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GP webinar series: The neurobiology of weight change


Anastasia Tsirtsakis


28/05/2020 3:23:50 PM

The upcoming Rethink Obesity webcast will give GPs insight into leveraging pharmacotherapy and behavioural therapy for weight management.

Mother playing with daughter.
Many patients living with obesity may want their GP to bring it up as a health issue.

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‘A lot of GPs might think, “Oh they’re here about their cough” or “They’ve come to see me for their blood pressure script. They’ve got a weight problem but they don’t want me to mention it”. In fact, patients living with obesity want their GP to mention their obesity – to bring it up as a health issue.’
 
That is Associate Professor Samantha Hocking, an endocrinologist at Royal Prince Alfred Hospital and a clinical academic at the University of Sydney.
 
She is referring to the findings from the Action IO study, an international study investigating barriers to obesity care, which highlighted the significant role GPs play in weight management.
 
‘A lot of people are concerned about their weight and they’re trying to combat it on their own. We know that that’s not as effective as trying to combat your weight with the help of a healthcare professional,’ she said.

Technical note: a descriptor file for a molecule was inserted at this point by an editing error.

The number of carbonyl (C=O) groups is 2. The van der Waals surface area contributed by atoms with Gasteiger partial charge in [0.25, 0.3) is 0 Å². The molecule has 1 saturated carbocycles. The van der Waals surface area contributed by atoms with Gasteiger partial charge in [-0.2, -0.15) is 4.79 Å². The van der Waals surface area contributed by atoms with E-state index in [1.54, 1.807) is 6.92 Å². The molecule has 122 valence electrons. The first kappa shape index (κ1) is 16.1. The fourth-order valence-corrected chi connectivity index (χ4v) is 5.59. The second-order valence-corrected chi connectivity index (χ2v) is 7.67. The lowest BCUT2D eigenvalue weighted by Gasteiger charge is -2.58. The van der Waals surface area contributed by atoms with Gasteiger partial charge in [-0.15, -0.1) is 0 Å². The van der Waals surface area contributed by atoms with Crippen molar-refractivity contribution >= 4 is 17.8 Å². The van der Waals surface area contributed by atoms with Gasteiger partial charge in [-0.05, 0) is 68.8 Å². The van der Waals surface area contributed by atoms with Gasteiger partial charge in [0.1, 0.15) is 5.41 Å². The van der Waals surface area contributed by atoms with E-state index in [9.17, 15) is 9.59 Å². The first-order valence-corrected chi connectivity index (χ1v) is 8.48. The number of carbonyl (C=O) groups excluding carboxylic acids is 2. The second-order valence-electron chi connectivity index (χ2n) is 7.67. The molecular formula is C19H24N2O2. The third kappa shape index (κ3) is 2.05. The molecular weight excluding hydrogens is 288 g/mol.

‘So we really do need GPs to be engaging with patients earlier in their weight management journey and offering pharmacotherapy.’
 
GPs will have the chance to better understand how pharmacotherapies work, and how to safely and effectively utilise them in their routine practice in the upcoming Rethink Obesity® webcast, ‘The neurobiology of weight change: Leveraging pharmacotherapy and behavioural therapy in weight management?’.
 
Set to be held on Wednesday 3 June, Associate Professor Hocking will be joined by fellow obesity experts Dr Sean Wharton, Dr Roger McIntyre and Dr Jessica Swinbourne.
 
When it comes to weight management in general practice, Associate Professor Hocking raised concern that it often gets parked in the ‘too hard basket’, which she said need not be the case given the options available.